The straight nonic pint glass has been criticised for being macho, ugly, utilitarian, unattractive to women, too big, and a host of other things. I think most of these criticisms are unfounded, as I shall argue in a post yet to be written; but let us suppose for a moment that we could start again and decide what kind of glass we'd like to sup our beer from.
If we're abandoning the pint glass, we may as well abandon the pint. A smaller measure is easier to design an attractive glass for; in particular, a pint is too big for a stemmed glass (the appallingly ugly stemmed Stella Artois pint glass proves my point).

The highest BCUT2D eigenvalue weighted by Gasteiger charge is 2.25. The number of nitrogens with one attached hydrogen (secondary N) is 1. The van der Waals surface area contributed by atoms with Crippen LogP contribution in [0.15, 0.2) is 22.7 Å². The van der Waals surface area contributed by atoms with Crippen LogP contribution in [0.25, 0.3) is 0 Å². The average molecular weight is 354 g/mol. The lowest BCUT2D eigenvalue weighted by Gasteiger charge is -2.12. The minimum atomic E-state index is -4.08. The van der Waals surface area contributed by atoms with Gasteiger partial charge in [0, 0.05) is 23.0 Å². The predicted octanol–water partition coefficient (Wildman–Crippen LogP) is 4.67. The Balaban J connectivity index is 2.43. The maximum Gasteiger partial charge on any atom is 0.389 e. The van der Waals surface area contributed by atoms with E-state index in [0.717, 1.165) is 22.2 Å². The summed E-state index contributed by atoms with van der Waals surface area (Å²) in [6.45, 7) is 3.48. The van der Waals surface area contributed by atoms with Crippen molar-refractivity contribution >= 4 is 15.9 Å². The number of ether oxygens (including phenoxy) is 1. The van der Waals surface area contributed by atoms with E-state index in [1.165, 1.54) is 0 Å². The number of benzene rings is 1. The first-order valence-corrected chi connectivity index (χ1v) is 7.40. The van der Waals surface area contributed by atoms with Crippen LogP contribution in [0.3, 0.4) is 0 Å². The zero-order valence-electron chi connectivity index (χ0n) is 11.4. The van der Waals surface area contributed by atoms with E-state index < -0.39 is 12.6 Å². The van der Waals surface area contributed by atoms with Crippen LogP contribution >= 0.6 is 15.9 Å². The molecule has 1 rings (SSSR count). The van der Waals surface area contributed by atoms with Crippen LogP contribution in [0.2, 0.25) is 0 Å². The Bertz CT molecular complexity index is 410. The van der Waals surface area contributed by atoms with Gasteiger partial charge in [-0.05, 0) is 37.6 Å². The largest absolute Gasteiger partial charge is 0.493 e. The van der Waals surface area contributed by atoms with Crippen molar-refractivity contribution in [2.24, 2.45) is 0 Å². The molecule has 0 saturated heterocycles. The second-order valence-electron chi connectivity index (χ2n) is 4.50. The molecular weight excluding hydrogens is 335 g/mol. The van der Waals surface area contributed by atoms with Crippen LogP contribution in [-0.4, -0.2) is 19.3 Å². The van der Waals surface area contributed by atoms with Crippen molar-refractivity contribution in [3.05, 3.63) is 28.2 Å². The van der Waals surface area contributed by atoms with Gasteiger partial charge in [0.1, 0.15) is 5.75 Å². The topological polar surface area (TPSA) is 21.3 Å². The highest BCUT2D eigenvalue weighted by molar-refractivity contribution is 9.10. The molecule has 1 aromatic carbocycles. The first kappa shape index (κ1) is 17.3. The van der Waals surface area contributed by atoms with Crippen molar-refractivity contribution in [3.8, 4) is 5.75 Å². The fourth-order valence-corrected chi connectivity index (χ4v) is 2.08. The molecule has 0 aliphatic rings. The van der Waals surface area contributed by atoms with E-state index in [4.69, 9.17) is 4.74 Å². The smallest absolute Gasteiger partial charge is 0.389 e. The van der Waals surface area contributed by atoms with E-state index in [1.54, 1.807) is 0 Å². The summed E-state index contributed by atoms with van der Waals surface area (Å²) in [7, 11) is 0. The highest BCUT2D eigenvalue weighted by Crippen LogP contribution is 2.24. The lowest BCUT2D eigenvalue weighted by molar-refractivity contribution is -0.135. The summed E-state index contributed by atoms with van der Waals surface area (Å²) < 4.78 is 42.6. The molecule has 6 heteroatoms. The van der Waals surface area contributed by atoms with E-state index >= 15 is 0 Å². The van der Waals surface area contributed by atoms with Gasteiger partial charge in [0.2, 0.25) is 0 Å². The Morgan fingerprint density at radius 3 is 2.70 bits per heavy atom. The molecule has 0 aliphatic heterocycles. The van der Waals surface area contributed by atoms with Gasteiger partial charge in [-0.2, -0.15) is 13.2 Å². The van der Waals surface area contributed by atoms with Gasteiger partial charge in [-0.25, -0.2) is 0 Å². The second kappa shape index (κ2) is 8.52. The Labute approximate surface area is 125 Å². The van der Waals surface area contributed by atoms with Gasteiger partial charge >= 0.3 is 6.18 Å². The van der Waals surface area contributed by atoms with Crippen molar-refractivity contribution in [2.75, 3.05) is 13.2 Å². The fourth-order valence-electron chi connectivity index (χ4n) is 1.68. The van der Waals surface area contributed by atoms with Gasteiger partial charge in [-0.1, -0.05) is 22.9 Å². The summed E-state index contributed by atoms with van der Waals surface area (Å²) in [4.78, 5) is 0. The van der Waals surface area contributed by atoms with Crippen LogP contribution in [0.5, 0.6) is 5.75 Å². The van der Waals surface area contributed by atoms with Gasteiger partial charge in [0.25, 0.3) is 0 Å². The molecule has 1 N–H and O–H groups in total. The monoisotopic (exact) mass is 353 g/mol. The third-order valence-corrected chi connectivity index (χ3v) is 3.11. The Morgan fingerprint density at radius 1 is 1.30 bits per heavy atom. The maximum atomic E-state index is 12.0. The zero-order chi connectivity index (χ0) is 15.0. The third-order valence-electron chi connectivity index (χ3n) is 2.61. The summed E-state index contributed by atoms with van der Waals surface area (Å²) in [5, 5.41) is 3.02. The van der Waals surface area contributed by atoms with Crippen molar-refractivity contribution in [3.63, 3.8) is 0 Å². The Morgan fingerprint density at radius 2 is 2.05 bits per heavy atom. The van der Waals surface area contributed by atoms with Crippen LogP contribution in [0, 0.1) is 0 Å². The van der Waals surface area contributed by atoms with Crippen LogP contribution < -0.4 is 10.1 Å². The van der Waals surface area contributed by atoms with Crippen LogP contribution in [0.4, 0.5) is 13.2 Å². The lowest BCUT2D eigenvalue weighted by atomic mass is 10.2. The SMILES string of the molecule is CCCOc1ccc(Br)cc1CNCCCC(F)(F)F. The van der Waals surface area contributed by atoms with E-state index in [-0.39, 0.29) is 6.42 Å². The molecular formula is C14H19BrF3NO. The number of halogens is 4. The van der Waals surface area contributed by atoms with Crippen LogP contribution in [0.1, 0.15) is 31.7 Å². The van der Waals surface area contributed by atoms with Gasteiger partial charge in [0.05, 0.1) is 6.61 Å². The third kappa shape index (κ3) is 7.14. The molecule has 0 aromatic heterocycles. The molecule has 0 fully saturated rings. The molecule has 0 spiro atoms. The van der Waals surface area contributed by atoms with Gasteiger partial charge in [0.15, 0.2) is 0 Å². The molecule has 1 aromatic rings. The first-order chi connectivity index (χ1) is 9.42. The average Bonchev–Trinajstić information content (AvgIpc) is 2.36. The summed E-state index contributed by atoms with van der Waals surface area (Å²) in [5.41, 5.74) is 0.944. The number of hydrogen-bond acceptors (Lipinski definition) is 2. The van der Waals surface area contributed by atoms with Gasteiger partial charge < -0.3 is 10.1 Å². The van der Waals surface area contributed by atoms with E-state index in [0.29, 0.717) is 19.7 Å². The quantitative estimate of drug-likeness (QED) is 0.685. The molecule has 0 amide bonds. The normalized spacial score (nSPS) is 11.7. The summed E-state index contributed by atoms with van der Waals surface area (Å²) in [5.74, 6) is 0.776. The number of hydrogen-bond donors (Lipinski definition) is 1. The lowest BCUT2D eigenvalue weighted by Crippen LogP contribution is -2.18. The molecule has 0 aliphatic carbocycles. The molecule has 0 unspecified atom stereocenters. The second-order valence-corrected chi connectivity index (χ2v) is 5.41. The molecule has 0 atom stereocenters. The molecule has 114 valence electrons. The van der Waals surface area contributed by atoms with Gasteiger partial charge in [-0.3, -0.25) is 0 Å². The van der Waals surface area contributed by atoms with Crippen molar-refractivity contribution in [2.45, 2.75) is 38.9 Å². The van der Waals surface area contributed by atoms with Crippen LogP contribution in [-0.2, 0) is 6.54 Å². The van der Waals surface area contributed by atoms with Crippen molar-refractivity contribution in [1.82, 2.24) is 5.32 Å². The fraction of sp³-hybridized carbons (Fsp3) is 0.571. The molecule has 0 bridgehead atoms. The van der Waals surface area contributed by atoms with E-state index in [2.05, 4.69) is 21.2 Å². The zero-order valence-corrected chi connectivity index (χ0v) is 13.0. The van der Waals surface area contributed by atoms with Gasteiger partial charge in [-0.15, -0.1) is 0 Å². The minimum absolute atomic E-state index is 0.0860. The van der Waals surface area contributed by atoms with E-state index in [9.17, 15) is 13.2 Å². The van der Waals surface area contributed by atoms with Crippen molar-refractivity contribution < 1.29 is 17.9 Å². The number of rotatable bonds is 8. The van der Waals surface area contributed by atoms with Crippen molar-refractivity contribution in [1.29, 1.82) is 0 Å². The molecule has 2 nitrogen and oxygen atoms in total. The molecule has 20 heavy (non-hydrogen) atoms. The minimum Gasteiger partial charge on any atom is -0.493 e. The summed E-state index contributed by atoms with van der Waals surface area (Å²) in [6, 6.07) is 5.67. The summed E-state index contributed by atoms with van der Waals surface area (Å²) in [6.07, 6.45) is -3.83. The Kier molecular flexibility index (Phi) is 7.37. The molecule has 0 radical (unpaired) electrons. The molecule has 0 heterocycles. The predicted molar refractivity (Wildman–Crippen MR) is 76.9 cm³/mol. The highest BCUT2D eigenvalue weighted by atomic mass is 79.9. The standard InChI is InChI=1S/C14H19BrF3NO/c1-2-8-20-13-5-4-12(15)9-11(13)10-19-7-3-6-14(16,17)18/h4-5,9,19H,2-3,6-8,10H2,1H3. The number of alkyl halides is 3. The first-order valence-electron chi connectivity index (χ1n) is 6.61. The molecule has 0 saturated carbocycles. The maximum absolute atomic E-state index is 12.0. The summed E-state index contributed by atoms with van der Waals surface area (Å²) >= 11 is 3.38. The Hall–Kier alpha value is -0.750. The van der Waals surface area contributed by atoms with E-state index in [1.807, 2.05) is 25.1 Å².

One kind of glass I really like is the tulip style:
In Germany, this kind of glass would be brought to your table by a waiter or waitress, placed carefully on a beer mat and possibly adorned with a little crepe-paper collar around the stem.
The question is, is our pub culture in the UK suited to adopting this kind of glassware?
There may be a reason why we have ended up with hard-wearing, utilitarian pint glasses. That's not to say things can't change, but I suspect there is more to it than just swapping the glasses out.
I can only envisage this sort of thing going down well in the kind of establishment that is wilfully un-pubby. Or at least, one which moves away from the more unpleasant and boorish features still common in the modern British pub: the blaring TV, the puddles of beer on the bar and on the tables, the men shouting at each other.
If you want more stylish glasses, you need to have more stylish pubs.
More nice glasses and some rubbish glasses will follow.